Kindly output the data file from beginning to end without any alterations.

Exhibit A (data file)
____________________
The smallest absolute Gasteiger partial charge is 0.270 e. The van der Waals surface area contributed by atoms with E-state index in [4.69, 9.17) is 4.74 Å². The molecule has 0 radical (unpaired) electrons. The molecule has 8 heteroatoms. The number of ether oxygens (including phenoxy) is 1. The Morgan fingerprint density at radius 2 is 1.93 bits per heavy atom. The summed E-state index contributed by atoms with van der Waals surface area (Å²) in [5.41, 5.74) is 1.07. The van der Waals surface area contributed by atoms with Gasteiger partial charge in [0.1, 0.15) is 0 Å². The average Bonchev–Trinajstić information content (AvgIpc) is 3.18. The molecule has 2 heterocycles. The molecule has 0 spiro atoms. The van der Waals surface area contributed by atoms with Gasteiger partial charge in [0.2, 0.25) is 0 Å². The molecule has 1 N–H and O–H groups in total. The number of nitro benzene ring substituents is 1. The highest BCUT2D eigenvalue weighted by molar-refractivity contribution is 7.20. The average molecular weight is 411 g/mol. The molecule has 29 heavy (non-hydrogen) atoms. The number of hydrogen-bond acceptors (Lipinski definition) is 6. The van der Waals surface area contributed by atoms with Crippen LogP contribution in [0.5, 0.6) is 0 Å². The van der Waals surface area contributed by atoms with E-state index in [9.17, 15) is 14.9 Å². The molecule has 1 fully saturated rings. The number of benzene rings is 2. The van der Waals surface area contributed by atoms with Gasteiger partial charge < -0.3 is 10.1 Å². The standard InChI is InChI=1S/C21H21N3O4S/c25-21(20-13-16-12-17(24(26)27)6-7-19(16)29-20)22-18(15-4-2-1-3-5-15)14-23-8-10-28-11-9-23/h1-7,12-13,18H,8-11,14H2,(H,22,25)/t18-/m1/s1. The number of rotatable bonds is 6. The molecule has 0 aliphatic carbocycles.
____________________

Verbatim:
The smallest absolute Gasteiger partial charge is 0.270 e. The van der Waals surface area contributed by atoms with E-state index in [4.69, 9.17) is 4.74 Å². The molecule has 0 radical (unpaired) electrons. The molecule has 8 heteroatoms. The number of ether oxygens (including phenoxy) is 1. The Morgan fingerprint density at radius 2 is 1.93 bits per heavy atom. The summed E-state index contributed by atoms with van der Waals surface area (Å²) in [5.41, 5.74) is 1.07. The van der Waals surface area contributed by atoms with Gasteiger partial charge in [0.1, 0.15) is 0 Å². The average Bonchev–Trinajstić information content (AvgIpc) is 3.18. The molecule has 2 heterocycles. The molecule has 0 spiro atoms. The van der Waals surface area contributed by atoms with Gasteiger partial charge in [0.2, 0.25) is 0 Å². The molecule has 1 N–H and O–H groups in total. The number of nitro benzene ring substituents is 1. The highest BCUT2D eigenvalue weighted by molar-refractivity contribution is 7.20. The average molecular weight is 411 g/mol. The molecule has 29 heavy (non-hydrogen) atoms. The number of hydrogen-bond acceptors (Lipinski definition) is 6. The van der Waals surface area contributed by atoms with Crippen LogP contribution in [0.5, 0.6) is 0 Å². The van der Waals surface area contributed by atoms with E-state index in [9.17, 15) is 14.9 Å². The molecule has 1 fully saturated rings. The number of benzene rings is 2. The van der Waals surface area contributed by atoms with Gasteiger partial charge < -0.3 is 10.1 Å². The standard InChI is InChI=1S/C21H21N3O4S/c25-21(20-13-16-12-17(24(26)27)6-7-19(16)29-20)22-18(15-4-2-1-3-5-15)14-23-8-10-28-11-9-23/h1-7,12-13,18H,8-11,14H2,(H,22,25)/t18-/m1/s1. The number of rotatable bonds is 6. The molecule has 0 aliphatic carbocycles.